Rob Schacht, along with his wife Teresa, have a new challenge on their hands.
Schacht, 45, has been cultivating Hunts Brook Farm since 1995, although he and his wife had always worked other jobs to make ends meet. Rob Schacht was a contractor, his wife a massage therapist, and while they wanted the farm to make money, they weren’t dependent on it.
About a year ago, that all changed. While they both occasionally do some work on the side, their main source of income is now Hunts Brook Farm. That means the couple must rely on the Quaker Hill farm to support themselves, their mortgage payment and their 3-year-old son.
On Thursday, we met with Robert Schacht, who talked with us and then gave us a tour of his vegetable farm. Here are some excerpts from our interview with Schacht.
How did you get into farming?
In the early 1990s, Schacht was going to college, studying environmental resource management, and got a job working with fisheries. He loved it, but he didn’t love what the future held.
“I had a great job, they gave me a boat and a truck and told me to go catch fish,” he said. “But I couldn’t really earn a living wage doing it. And I watched my boss, who was doing it, and he had to spend most of his time correlating data and writing reports to justify his budget. And I know ultimately, that’s not the career I wanted.”
In 1994, when he was still in college, the farmhouse at Schacht’s parents' house burnt down, and he decided to rebuild it. It was during that time he decided to start a farm.
“I just started looking at the field across the street and thinking that if you really want to work with the environment, be a farmer,” he said. “I’ve also always been a foodie. I’ve enjoyed food and feeding people my entire life. So farming has really combined my passions.”
Is it hard to stay profitable?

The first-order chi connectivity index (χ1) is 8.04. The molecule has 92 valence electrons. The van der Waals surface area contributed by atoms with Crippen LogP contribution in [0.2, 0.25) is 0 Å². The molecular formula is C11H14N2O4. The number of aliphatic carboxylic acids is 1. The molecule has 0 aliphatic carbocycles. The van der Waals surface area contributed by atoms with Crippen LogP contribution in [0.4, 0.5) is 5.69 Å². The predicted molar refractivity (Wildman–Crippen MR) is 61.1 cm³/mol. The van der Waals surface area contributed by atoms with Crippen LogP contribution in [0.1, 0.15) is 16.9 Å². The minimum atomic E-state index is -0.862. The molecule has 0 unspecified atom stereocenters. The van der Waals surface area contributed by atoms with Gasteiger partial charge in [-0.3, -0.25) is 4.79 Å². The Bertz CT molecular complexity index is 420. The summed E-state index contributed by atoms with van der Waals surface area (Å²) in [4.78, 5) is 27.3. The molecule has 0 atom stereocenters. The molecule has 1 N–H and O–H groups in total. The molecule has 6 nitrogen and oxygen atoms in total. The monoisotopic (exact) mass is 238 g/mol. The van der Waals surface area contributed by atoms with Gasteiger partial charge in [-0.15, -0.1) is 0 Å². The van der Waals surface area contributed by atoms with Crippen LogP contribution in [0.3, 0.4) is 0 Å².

“Sustainability for a farm is a really hard thing to accomplish,” Schacht said. “We have gotten better and better and better about it, without having any prior farming experience and kind of learning as we went along.”
Schacht said he makes most of his money through the Community Sponsored Agriculture (CSA) program, where people buy a “share” of the farm and get fresh vegetables every week. He also goes to local farmers markets, including the Waterford Farmers Market, and sells his vegetables at Fiddleheads Food Co-op in New London and to La Belle Aurore in Niantic and the Oyster Club in Mystic.
“We are very close to sustainability," he said. "After years and years of doing this, and building it up slowly, we were able to build all of this without accumulating debt. We don’t have that debt burden every month, except for our house mortgage.”
Your getting into the pizza business now?
Schacht said he recently bought a mobile pizza truck that he will be bringing to the Coventry Farmers Market on weekends. The idea is to sell pizza topped with his own vegetables.
“I’m not looking at it as we are getting into the pizza business, I am looking at it as another way to sell our vegetables,” he said. “Really, we are looking at it as this is a value-added way of taking our vegetables and our farm name and getting it out there in the world, in a way that we can make a little bit more money doing something a little different.”
Importance of health eating?
Schacht said his father, who had two heart attacks in his 50s, was always into healthy eating. So he grew up eating healthy, and is happy he is growing fresh, healthy food.
“For me, it is definitely in my mindset that (healthy eating) is an important thing,” he said. “I also grew up around the Waterford Country School with kids who are behaviorally challenged. And I’ve seen how a healthy diet actually helped modify behavior."
Importance of being organic?
Schacht said he never uses genetically modified seeds and strives to keep his farm organic.
“For us, we want to just stay as clean as possible for our customers," he said. “And I’m out there swimming around in our soil, my 3-year-old is out there swimming around in our soil. I just don’t want to even expose my family to the kinds of the things that have either proven or questionable toxicities to our body.”
What’s the inspiration to keep on doing it?
“The truth about the farming world is that as hard as it can be, it is a feel-good enterprise,” he said. “I very seldom had a person upset that they were buying something that was fresh and tasty.”
“There is a lot of romanticism about farming and the bucolic life that we get to lead out here, but we also run our farm in a way that we don’t try to slave ourselves to it. We try not to create something we can’t handle.”
To visit Hunts Brook Farm's website, click here.